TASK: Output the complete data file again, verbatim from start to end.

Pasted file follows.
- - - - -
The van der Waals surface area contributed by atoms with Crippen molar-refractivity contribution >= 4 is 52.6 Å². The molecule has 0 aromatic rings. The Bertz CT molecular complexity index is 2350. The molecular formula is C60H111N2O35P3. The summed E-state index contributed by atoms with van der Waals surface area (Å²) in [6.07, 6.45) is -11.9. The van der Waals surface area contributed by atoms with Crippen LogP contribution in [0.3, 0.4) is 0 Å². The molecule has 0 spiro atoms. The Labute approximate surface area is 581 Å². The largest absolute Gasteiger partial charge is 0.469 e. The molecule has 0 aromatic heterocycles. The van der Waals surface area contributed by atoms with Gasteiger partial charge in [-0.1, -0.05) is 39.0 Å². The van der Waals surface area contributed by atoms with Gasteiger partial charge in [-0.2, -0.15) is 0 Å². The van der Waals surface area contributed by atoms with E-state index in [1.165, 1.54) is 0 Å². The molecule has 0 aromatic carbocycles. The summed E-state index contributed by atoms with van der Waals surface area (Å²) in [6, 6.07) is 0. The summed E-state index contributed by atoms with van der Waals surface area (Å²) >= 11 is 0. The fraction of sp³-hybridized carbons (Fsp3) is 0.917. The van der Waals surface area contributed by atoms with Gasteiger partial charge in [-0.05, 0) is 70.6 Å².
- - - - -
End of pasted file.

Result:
The van der Waals surface area contributed by atoms with Crippen molar-refractivity contribution >= 4 is 52.6 Å². The molecule has 0 aromatic rings. The Bertz CT molecular complexity index is 2350. The molecular formula is C60H111N2O35P3. The summed E-state index contributed by atoms with van der Waals surface area (Å²) in [6.07, 6.45) is -11.9. The van der Waals surface area contributed by atoms with Crippen LogP contribution in [0.3, 0.4) is 0 Å². The molecule has 0 spiro atoms. The Labute approximate surface area is 581 Å². The largest absolute Gasteiger partial charge is 0.469 e. The molecule has 0 aromatic heterocycles. The van der Waals surface area contributed by atoms with Gasteiger partial charge in [-0.1, -0.05) is 39.0 Å². The van der Waals surface area contributed by atoms with Gasteiger partial charge in [-0.2, -0.15) is 0 Å². The van der Waals surface area contributed by atoms with E-state index in [1.165, 1.54) is 0 Å². The molecule has 0 aromatic carbocycles. The summed E-state index contributed by atoms with van der Waals surface area (Å²) in [6, 6.07) is 0. The summed E-state index contributed by atoms with van der Waals surface area (Å²) >= 11 is 0. The fraction of sp³-hybridized carbons (Fsp3) is 0.917. The van der Waals surface area contributed by atoms with Gasteiger partial charge in [-0.05, 0) is 70.6 Å².